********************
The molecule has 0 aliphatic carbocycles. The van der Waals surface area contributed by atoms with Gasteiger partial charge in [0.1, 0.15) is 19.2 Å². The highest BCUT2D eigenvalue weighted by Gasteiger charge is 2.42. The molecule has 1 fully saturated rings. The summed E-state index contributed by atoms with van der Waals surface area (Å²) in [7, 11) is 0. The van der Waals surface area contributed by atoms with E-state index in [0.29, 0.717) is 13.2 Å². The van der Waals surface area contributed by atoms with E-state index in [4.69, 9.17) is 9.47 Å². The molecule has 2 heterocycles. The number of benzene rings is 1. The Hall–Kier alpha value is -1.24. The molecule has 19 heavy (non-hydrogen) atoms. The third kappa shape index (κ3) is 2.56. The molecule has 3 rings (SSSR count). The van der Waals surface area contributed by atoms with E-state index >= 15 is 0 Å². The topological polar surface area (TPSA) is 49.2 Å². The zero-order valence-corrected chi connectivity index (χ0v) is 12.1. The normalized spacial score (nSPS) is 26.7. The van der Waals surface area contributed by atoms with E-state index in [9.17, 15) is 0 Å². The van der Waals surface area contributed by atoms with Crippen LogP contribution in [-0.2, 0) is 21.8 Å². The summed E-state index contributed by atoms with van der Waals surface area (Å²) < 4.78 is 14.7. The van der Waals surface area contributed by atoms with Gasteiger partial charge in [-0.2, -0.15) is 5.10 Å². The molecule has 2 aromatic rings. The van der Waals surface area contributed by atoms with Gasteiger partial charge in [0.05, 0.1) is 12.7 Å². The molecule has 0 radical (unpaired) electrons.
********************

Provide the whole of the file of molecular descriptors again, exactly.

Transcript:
The molecule has 0 aliphatic carbocycles. The van der Waals surface area contributed by atoms with Gasteiger partial charge in [0.1, 0.15) is 19.2 Å². The highest BCUT2D eigenvalue weighted by Gasteiger charge is 2.42. The molecule has 1 fully saturated rings. The summed E-state index contributed by atoms with van der Waals surface area (Å²) in [7, 11) is 0. The van der Waals surface area contributed by atoms with E-state index in [0.29, 0.717) is 13.2 Å². The van der Waals surface area contributed by atoms with E-state index in [4.69, 9.17) is 9.47 Å². The molecule has 2 heterocycles. The number of benzene rings is 1. The Hall–Kier alpha value is -1.24. The molecule has 19 heavy (non-hydrogen) atoms. The third kappa shape index (κ3) is 2.56. The molecule has 3 rings (SSSR count). The van der Waals surface area contributed by atoms with E-state index >= 15 is 0 Å². The topological polar surface area (TPSA) is 49.2 Å². The zero-order valence-corrected chi connectivity index (χ0v) is 12.1. The normalized spacial score (nSPS) is 26.7. The van der Waals surface area contributed by atoms with E-state index in [9.17, 15) is 0 Å². The van der Waals surface area contributed by atoms with Crippen LogP contribution in [-0.2, 0) is 21.8 Å². The summed E-state index contributed by atoms with van der Waals surface area (Å²) < 4.78 is 14.7. The van der Waals surface area contributed by atoms with Gasteiger partial charge in [-0.2, -0.15) is 5.10 Å². The molecule has 2 aromatic rings. The van der Waals surface area contributed by atoms with Gasteiger partial charge in [0.05, 0.1) is 12.7 Å². The molecule has 0 radical (unpaired) electrons.